Note to bosses: workers perform better if you give to charity
February 05, 2015
Corporate philanthropy can inspire employees to knuckle down just as much as a pay hike, say Mirco Tonin and Michael Vlassopoulos, University of Southampton.
We are used to the idea that workers respond to financial incentives, whether it’s a bonus or wage increase, but it might be that bosses can boost workers’ performance by appealing to their altruism, not just their pockets.
As economies recover from the financial crisis, businesses have remained shy with the purse strings, but new evidence from our research has shown that involving employees in corporate philanthropy can offer the kind of motivation that we may have thought only money can buy.
Data from a survey of 261 leading US companies, including 62 of the largest 100 companies in the Fortune 500 list, reveals they contributed more than $25 billion in total giving in 2013, equivalent to around 1% of pre-tax profits, or more than $600 per employee. With that kind of commitment they’d better hope there is an effect on their employees.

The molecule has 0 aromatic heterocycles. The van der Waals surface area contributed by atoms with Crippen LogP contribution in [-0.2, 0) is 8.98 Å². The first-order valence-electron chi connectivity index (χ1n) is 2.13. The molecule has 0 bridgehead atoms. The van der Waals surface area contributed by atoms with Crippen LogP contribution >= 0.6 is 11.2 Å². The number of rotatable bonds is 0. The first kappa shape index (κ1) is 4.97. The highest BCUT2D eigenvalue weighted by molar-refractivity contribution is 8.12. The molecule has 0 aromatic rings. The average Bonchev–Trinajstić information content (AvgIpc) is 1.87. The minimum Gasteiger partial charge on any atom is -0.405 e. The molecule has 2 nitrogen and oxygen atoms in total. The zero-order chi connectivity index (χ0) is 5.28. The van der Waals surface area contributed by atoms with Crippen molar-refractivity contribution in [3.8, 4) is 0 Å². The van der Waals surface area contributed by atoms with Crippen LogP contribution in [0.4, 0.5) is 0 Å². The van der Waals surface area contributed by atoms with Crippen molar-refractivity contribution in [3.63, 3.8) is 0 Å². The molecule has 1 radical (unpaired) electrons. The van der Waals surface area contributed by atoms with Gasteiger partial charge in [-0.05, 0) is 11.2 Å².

To find out how corporate philanthropy affects productivity, we recruited more than 300 university students to enter bibliographical records. The job was set up so that they could work from home on their computer, at their own pace, without direct supervision.
In terms of compensation, we offered participants a fixed wage plus a bonus, relating pay to the amount of output produced. We varied the amount people would receive for each entry and observed their response in terms of productivity.